Support Vector Machine-based Fuzzy Systems for Quantitative Prediction of Peptide Binding Affinity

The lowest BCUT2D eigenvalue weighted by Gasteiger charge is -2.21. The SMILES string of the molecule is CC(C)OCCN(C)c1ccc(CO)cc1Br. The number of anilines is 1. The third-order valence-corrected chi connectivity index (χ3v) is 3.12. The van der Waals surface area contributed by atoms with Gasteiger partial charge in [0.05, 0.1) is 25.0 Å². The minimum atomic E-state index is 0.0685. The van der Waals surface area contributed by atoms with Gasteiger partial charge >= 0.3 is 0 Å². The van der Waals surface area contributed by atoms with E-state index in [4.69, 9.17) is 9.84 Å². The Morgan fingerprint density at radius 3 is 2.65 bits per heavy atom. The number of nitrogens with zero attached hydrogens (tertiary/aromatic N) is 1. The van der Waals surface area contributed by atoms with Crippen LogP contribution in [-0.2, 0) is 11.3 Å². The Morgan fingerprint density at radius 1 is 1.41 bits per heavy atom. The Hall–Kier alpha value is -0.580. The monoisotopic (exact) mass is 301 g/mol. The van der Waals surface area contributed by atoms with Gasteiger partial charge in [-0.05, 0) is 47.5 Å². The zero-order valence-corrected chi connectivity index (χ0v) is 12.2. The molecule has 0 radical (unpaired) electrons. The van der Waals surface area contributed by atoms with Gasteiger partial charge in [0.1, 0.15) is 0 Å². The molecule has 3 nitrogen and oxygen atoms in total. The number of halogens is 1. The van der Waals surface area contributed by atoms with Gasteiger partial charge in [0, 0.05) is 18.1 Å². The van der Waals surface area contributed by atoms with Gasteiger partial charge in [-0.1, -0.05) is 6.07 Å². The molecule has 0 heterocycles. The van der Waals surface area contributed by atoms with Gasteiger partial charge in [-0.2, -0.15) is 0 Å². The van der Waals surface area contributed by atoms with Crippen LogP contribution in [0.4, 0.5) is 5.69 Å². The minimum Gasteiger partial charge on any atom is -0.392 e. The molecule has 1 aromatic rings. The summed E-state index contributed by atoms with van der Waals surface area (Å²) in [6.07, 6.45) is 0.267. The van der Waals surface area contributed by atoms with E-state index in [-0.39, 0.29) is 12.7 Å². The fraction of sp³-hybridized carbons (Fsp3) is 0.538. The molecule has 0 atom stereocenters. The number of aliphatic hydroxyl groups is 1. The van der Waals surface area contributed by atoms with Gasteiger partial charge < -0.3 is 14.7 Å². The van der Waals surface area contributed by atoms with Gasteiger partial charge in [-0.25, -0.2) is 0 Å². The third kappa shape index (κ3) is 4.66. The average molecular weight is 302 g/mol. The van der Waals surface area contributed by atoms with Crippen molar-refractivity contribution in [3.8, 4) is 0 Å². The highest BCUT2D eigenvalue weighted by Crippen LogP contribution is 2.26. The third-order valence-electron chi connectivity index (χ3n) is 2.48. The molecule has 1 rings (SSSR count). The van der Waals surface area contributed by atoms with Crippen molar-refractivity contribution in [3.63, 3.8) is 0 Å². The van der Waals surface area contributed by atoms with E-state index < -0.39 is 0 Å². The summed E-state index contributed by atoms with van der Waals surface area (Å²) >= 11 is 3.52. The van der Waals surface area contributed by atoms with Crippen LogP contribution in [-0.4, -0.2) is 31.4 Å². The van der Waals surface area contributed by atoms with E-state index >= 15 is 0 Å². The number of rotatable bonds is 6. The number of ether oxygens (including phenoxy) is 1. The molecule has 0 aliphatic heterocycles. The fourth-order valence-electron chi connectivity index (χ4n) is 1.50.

Reliable prediction of binding affinity of peptides is one of the most challenging but important complex modelling problems in the post-genome era due to the diversity and functionality of the peptides discovered. Generally, peptide binding prediction models are commonly used to find out whether a binding exists between a certain peptide(s) and a major histocompatibility complex (MHC) molecule(s). Recent research efforts have been focused on quantifying the binding predictions. The objective of this thesis is to develop reliable real-value predictive models through the use of fuzzy systems. A non-linear system is proposed with the aid of support vector-based regression to improve the fuzzy system and applied to the real value prediction of degree of peptide binding. This research study introduced two novel methods to improve structure and parameter identification of fuzzy systems. First, the support-vector based regression is used to identify initial parameter values of the consequent part of type-1 and interval type-2 fuzzy systems. Second, an overlapping clustering concept is used to derive interval valued parameters of the premise part of the type-2 fuzzy system. Publicly available peptide binding affinity data sets obtained from the literature are used in the experimental studies of this thesis. First, the proposed models are blind validated using the peptide binding affinity data sets obtained from a modelling competition. In that competition, almost an equal number of peptide sequences in the training and testing data sets (89, 76, 133 and 133 peptides for the training and 88, 76, 133 and 47 peptides for the testing) are provided to the participants. Each peptide in the data sets was represented by 643 bio-chemical descriptors assigned to each amino acid. Second, the proposed models are cross validated using mouse class I MHC alleles (H2-Db, H2-Kb and H2-Kk). H2-Db, H2-Kb, and H2-Kk consist of 65 nona-peptides, 62 octa-peptides, and 154 octa-peptides, respectively. Compared to the previously published results in the literature, the support vector-based type-1 and support vector-based interval type-2 fuzzy models yield an improvement in the prediction accuracy. The quantitative predictive performances have been improved as much as 33.6\% for the first group of data sets and 1.32\% for the second group of data sets. The proposed models not only improved the performance of the fuzzy system (which used support vector-based regression), but the support vector-based regression benefited from the fuzzy concept also. The results obtained here sets the platform for the presented models to be considered for other application domains in computational and/or systems biology. Apart from improving the prediction accuracy, this research study has also identified specific features which play a key role(s) in making reliable peptide binding affinity predictions. The amino acid features "Polarity", "Positive charge", "Hydrophobicity coefficient", and "Zimm-Bragg parameter" are considered as highly discriminating features in the peptide binding affinity data sets. This information can be valuable in the design of peptides with strong binding affinity to a MHC I molecule(s). This information may also be useful when designing drugs and vaccines.
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